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Gabriella Kitch
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While I took Professor Greer's Global Climate Change class as a freshman, this talk served as a great reminder to the complexities of the climate system with its drivers and amplifiers or feedback systems. I know that during the course, many of my personal misconceptions were shattered, and I believe this talk did the same for many people. This may be best exemplified by the fact that only six people in the crowd knew that according to the natural cycle, we are supposed to be nearing a ice box period. In contrast to what some of my peers have mentioned above, I do believe that Professor Greer did talk about some of the immediate threats of climate change, although maybe not as explicitly as some people might have liked. The Little Ice Age and the issues that the colder climate brought for food security, disease, and also political turmoil, were examples as to how climate change can effect social systems along with ecological ones. While Professor Greer did not delve into the issues we are currently facing (like Nina mentions above sea level rise, etc) I believe this is intentional to remove all politicized notions of climate change. Rather I believe that Professor Greer's talk is intended to give people the tools, or give them the curiosity to seek out the tools, to understand climate change, its history, and its importance in today's world. Professor Greer's talk and method of teaching is unique and invaluable in that regard; instead of simply pushing the outcomes of climate change models or the worst case senariors to get people's attention, Professor Greer presents all of the data that goes into the models, the importance of these data, and the trends and changes these data predict. Informing the general public of the hard science behind climate change is the first step in taking a stand to mitigate or adapt to it. On Thursday I would like to talk about better ways to educate people about climate change in a way they will listen to the science rather than the politics, especially in terms of educating public officials.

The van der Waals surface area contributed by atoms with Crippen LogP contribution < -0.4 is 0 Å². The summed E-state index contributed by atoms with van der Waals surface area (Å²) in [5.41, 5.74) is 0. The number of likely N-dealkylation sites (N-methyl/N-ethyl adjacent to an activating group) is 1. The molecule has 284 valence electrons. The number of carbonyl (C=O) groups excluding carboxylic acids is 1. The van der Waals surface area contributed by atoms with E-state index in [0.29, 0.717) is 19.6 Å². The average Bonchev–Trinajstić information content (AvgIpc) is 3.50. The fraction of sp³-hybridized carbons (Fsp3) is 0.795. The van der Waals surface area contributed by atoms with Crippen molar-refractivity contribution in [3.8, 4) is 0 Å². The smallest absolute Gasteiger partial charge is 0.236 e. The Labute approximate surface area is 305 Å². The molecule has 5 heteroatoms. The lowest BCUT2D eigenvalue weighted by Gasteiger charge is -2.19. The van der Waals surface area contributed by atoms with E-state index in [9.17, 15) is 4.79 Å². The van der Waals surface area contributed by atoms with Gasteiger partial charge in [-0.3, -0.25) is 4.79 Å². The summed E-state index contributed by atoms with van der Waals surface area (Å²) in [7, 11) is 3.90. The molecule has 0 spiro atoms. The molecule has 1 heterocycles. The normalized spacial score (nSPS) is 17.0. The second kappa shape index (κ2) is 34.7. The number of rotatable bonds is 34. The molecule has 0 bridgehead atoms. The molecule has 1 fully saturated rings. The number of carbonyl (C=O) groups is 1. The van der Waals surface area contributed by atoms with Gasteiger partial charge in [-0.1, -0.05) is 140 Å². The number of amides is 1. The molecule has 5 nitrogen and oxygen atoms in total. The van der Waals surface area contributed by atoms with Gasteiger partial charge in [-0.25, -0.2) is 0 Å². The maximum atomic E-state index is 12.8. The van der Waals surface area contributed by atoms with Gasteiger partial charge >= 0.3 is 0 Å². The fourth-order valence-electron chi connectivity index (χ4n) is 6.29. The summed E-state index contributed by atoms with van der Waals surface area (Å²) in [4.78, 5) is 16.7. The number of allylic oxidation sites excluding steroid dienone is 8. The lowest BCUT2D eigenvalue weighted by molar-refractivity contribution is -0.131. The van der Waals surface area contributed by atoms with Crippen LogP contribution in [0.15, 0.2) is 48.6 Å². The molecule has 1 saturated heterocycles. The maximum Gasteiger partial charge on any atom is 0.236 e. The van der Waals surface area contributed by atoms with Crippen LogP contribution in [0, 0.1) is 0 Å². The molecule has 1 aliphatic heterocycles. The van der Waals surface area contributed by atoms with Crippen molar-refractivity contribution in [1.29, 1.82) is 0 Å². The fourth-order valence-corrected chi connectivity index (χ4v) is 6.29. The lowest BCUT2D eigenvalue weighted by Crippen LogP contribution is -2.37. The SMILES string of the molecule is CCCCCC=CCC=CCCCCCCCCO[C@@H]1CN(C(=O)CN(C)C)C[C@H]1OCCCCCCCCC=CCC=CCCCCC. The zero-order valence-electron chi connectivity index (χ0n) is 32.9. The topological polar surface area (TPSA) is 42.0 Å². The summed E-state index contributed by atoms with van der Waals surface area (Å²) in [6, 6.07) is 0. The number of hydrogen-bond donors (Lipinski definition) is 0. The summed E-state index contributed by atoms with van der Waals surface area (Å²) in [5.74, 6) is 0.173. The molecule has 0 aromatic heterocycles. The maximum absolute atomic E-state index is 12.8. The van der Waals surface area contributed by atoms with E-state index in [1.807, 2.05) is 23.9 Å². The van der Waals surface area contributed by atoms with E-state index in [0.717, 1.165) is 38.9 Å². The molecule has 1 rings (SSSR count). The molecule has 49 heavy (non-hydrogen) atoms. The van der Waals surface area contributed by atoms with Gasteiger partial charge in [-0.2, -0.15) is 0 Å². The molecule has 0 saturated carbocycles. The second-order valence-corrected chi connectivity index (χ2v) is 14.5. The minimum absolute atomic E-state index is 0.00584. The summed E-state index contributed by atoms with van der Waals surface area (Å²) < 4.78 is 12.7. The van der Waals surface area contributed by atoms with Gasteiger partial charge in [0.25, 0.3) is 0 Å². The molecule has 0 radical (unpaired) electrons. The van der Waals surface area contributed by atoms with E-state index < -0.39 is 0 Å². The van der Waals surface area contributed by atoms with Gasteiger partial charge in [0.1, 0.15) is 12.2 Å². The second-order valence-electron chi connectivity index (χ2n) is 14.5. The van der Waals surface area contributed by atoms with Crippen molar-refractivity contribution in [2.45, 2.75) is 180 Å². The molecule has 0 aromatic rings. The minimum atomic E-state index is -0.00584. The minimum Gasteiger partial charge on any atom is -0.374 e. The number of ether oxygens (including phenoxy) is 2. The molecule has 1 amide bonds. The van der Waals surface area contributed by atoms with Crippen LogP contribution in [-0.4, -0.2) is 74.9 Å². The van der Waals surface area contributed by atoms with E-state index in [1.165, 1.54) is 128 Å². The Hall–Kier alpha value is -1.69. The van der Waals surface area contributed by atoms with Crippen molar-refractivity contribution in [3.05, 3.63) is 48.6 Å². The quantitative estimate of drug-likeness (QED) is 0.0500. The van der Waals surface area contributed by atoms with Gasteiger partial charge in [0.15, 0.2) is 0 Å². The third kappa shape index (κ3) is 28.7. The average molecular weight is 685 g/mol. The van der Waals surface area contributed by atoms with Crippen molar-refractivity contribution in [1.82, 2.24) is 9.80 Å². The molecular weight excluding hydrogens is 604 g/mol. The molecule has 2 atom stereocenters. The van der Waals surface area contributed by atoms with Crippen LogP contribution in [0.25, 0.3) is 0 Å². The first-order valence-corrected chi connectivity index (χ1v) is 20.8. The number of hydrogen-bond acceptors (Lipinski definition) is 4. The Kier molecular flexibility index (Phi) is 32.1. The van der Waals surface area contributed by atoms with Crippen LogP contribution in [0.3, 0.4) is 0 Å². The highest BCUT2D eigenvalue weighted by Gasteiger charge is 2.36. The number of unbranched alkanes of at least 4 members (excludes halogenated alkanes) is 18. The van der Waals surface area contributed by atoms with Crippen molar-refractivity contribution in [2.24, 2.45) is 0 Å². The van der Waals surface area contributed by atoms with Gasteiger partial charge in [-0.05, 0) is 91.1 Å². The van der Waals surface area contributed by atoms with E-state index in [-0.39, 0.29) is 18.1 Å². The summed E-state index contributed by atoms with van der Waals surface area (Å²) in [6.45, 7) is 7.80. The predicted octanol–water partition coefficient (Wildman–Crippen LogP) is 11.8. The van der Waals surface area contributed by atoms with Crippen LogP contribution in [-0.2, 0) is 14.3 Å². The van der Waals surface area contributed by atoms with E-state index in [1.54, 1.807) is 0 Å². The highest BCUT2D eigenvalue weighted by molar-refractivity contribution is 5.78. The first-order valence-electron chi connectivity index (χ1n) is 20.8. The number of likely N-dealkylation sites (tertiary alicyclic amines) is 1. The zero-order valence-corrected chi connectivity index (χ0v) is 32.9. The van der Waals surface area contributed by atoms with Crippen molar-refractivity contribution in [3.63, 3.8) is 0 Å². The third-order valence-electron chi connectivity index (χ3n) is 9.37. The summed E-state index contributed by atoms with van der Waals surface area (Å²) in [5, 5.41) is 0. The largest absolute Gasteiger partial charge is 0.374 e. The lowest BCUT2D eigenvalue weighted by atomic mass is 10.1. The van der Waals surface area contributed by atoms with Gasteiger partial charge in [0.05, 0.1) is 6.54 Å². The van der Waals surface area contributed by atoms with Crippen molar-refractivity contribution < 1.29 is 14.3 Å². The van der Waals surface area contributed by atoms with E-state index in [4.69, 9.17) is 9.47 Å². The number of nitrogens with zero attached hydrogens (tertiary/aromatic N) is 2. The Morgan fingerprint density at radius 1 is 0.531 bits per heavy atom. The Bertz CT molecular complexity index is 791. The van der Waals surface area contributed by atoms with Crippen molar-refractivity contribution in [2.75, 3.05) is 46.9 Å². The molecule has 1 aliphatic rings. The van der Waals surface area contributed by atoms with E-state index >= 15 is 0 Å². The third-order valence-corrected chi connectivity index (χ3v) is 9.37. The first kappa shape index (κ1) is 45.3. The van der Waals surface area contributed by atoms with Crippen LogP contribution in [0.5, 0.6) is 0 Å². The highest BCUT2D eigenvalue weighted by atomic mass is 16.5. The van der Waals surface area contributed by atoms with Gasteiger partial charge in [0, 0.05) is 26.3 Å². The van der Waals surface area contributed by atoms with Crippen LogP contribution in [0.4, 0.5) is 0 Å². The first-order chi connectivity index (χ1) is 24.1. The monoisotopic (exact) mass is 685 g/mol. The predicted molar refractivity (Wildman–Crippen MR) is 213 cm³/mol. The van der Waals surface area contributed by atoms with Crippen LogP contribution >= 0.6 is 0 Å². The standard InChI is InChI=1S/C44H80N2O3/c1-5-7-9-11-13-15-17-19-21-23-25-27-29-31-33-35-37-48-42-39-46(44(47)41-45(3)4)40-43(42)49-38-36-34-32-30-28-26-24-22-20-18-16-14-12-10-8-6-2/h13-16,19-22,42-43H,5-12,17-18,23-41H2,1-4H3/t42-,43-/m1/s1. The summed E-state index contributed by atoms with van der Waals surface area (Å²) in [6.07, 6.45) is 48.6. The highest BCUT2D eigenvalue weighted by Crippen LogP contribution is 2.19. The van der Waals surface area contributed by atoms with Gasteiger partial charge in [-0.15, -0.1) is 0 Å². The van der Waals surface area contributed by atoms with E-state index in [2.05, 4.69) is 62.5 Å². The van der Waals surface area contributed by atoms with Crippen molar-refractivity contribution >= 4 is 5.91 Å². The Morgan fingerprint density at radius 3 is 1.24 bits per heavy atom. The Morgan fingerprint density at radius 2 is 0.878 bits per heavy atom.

Toggle Commented Mar 24, 2015 on Climate Talk at Jolly Green General
For tomorrow's class period, I think it would be interesting to further discuss Chapter 17 on Agriculture and the Environment. After reading the chapter, I believe there are two main topics that need to be addressed or expanded upon. Although I believe Kahn outlined the majority of issues regarding agriculture, I believe he left out the large issue of transportation costs and the additional impact this has on the environment. Specifically I would like to address what the best way to mitigate these externalities, especially if these goods are being transported to developing countries in which case a tax on transportation would introduce equity issues. On the topic of equity, I would also like the section of Chapter 17 that discusses the the agriculture subsidy program in the United States vs an environmental subsidy program and specifically how such a program would affect supply and demand for various types of goods (normal, GMO, organic, and "green" produced plants). In term of Chapter 14, I would like to discuss the role of environmental education plays in biodiversity. It seems like an overarching theme in the concluding section of Chapter 14 is that habitat and biodiversity protection can only be maintained through a set of command and control policies. However, Kahn mentions that "policies aimed at the supply side alone cannot be effective...campaigns that make it socially unacceptable to use animal products can eliminate the profitability of the illegal trade." It seems like this thought could be expanded to promote a societal shift of making it socially unacceptable to degrade the environment in general, making policies to protect habitats and biodiversity more effective. In my opinion, this can effectively be done through increased environmental education that heavily favors time spent outdoors, however I feel like it would be an interesting discussion to have through an economic perspective.
Toggle Commented Mar 11, 2015 on For Thursday at Jolly Green General